Altar Call Ė Opelika-Auburn News
December 2, 2001
Someone should write a song of welcome to the month of December. It could begin, "Hello December, how we love you!" Most of us do welcome this final month of the calendar year with joy.
Dear old Santa comes to see us in December. No matter your age, there remains a bit of excitement as you ponder what good old Santa will leave you under the tree. I can still remember the thrill of helping Mama put fruitcake and milk on the hearth so Santa could refresh himself after coming down our chimney. And the years have not robbed me of believing that dear Santa enjoyed our refreshments; after all, the plate and the glass were always empty on Christmas morning.
So donít tell me what you have stopped believing. Tell me what you still believe, ideas that keep the fantasies of Christmas alive for you. Who says you have to stop believing in Santa? Not me. I say he adds a gentle, childlike touch to Christmas that should not be dissolved by adult sophistication.
We must love December because we decorate the world as we do in no other month of the year. Lights everywhere. Christmas trees loaded with tiny lights, both outside the house as well as inside. Bright red and green ribbons. Greenery with red berries. Lights everywhere that resemble snowflakes. Strings of lovely lights on store fronts and homes. No amount of decoration seems too much.
Speaking of lights reminds me of the lights at Callaway Gardens. How many now? Ten million? Maybe more this year. But what fun it is to bundle up the kids and ride through the woods at Callaway admiring with awe and wonder the marvelous characters created by millions of tiny lights! And especially do we enjoy taking children and adults to see those lights for the very first time.
And who does not enjoy the bountiful food produced by the Christmas season! Tis the season for toasted pecans, cakes, pies, candies, cookies, and all kinds of goodies. Who is not blessed to find that a good friend has left you a plate of delicious cookies or that gloriously sweet white candy that melts in your mouth! I reckon we call it "divinity" because its taste is divine!
Merchants love December because for many businesses sales this month will exceed all other months. People who never think of buying someone a gift the rest of the year will do it in December. Our stores add extra sales people to accommodate the flood of customers who strengthen the economy with increased shopping.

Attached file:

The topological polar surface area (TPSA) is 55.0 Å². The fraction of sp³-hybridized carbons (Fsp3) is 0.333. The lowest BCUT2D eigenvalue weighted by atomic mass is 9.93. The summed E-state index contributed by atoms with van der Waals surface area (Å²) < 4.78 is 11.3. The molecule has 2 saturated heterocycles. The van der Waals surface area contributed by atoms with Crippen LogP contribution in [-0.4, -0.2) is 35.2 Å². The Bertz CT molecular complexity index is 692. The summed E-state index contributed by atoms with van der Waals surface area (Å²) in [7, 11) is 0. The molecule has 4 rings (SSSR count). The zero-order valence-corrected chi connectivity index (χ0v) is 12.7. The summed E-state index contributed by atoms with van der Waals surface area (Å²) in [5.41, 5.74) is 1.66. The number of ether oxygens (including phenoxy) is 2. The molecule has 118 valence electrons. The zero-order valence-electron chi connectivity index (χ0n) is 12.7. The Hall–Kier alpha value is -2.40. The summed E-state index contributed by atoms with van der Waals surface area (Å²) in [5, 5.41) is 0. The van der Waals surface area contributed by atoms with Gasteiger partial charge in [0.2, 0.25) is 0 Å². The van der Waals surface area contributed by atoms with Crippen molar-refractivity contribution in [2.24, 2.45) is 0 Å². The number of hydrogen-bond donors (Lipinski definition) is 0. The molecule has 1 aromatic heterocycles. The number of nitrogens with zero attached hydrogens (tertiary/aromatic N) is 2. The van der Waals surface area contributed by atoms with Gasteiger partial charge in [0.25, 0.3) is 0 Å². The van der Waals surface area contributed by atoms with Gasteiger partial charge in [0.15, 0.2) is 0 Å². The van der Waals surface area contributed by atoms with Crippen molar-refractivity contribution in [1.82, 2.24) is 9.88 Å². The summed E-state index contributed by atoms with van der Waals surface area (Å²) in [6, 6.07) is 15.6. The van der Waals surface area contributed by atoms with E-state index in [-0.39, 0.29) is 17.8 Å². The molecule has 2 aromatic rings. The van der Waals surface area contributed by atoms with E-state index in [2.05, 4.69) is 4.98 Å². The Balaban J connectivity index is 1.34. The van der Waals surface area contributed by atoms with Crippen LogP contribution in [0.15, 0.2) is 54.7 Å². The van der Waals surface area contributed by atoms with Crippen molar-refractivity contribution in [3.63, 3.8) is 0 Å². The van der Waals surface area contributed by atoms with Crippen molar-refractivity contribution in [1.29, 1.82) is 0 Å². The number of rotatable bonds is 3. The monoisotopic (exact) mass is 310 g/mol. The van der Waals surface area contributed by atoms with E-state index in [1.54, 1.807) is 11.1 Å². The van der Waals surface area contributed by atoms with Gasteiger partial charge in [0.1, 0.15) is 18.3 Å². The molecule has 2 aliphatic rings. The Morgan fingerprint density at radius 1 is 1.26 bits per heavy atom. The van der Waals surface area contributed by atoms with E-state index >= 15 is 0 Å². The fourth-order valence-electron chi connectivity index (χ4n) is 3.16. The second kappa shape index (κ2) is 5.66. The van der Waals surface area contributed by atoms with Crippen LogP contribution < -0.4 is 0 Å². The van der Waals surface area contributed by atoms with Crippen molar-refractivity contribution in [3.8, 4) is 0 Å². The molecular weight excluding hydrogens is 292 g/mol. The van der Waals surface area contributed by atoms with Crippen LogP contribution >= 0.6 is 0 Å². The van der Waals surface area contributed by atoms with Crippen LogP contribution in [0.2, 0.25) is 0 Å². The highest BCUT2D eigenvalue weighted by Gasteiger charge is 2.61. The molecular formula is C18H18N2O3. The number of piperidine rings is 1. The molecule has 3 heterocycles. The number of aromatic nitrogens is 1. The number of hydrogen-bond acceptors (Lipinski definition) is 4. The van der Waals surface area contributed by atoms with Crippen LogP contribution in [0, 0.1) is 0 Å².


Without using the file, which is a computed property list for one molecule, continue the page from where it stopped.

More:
My Mama was seldom frustrated by the busy traffic, on the streets and in the stores, at Christmastime. She had all her Christmas shopping done by Thanksgiving. Sears had a lot to do with that because most years she did the bulk of her shopping by mail. I must admit that I have not followed her example in this. Most years on Christmas eve I am out late, struggling through that sea of shoppers trying to find the perfect gift for a family member or friend. I donít fight it anymore; itís just one more bad habit I have embraced.
Am I oblivious to the pain that many experience during the holidays? Not at all. I am keenly aware that this will be an especially difficult season for those who have lost a loved one. My wifeís good friend, Mary Helen, shared with her just last week that she had lost her dear husband, Tom, who died on their 49th anniversary. This first Christmas without Tom will not be easy for Mary Helen and her children.
But, listen, does not our awareness of such sorrow in the hearts of others make it all the more important that at Christmastime we do everything we can to share the pain of others, and find ways to extend our love to them? Is there ever a more important time to share the gift of our love with those whose hearts are broken? Surely not!
You will not be surprised, since I am a preacher, to know that I consider December a marvelous month for the church. We "hang the greens" and decorate our churches with exquisite beauty this month. Our sanctuaries are so lovely that one can tolerate a boring sermon more easily in December than any other time of the year.
And the music! Oh, the music of Christmas! I enjoy it all -- "Jingle Bells" as well as "Silent Night." But nothing brings home the true meaning of Christmas so much as the glorious music of our churches. Be sure to make room on your calendar for one or more Saturday night or Sunday night cantata in a church of your choice. Try to go on the night when there is a reception afterward so you can enjoy refreshments and fellowship with others. It adds to the significance of the holy season.
It is at Christmastime that I dare to try to sing "Sweet lil Jesus Boy," one of my all-time favorites. And then it wonít be Christmas for me unless I hear Joy Samford sing the magnificent song, "O Holy Night." Again this year Joy has agreed to sing it for us at Trinity. If you can come, donít be surprised if you see a tear or two in my eyes. But I will not be ashamed for it is that glorious holy night when Christ was born that sums up for many of us the greatest reason for loving December.
"Hello December, how we love you!" Thatís how this new song could begin. Perhaps you can finish it for me.